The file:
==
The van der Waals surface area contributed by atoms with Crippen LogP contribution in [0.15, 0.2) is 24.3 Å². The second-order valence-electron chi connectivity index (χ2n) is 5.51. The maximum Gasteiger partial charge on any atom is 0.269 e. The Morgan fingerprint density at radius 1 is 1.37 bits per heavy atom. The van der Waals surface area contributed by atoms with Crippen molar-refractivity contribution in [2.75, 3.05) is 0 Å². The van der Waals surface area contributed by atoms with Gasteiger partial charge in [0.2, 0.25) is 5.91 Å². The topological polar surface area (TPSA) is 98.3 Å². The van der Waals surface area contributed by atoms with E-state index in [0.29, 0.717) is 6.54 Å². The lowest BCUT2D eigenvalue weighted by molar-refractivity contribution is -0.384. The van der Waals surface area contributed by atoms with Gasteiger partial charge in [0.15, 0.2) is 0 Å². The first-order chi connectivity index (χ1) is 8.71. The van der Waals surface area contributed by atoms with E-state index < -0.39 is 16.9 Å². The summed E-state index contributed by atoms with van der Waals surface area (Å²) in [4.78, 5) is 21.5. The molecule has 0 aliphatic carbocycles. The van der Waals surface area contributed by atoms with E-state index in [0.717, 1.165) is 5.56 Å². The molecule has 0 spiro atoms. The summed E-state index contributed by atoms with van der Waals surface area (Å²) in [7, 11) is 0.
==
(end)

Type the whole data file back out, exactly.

The van der Waals surface area contributed by atoms with Crippen LogP contribution in [0.15, 0.2) is 24.3 Å². The second-order valence-electron chi connectivity index (χ2n) is 5.51. The maximum Gasteiger partial charge on any atom is 0.269 e. The Morgan fingerprint density at radius 1 is 1.37 bits per heavy atom. The van der Waals surface area contributed by atoms with Crippen molar-refractivity contribution in [2.75, 3.05) is 0 Å². The van der Waals surface area contributed by atoms with Gasteiger partial charge in [0.2, 0.25) is 5.91 Å². The topological polar surface area (TPSA) is 98.3 Å². The van der Waals surface area contributed by atoms with E-state index in [0.29, 0.717) is 6.54 Å². The lowest BCUT2D eigenvalue weighted by molar-refractivity contribution is -0.384. The van der Waals surface area contributed by atoms with Gasteiger partial charge in [0.15, 0.2) is 0 Å². The first-order chi connectivity index (χ1) is 8.71. The van der Waals surface area contributed by atoms with E-state index < -0.39 is 16.9 Å². The summed E-state index contributed by atoms with van der Waals surface area (Å²) in [4.78, 5) is 21.5. The molecule has 0 aliphatic carbocycles. The van der Waals surface area contributed by atoms with E-state index in [0.717, 1.165) is 5.56 Å². The molecule has 0 spiro atoms. The summed E-state index contributed by atoms with van der Waals surface area (Å²) in [7, 11) is 0.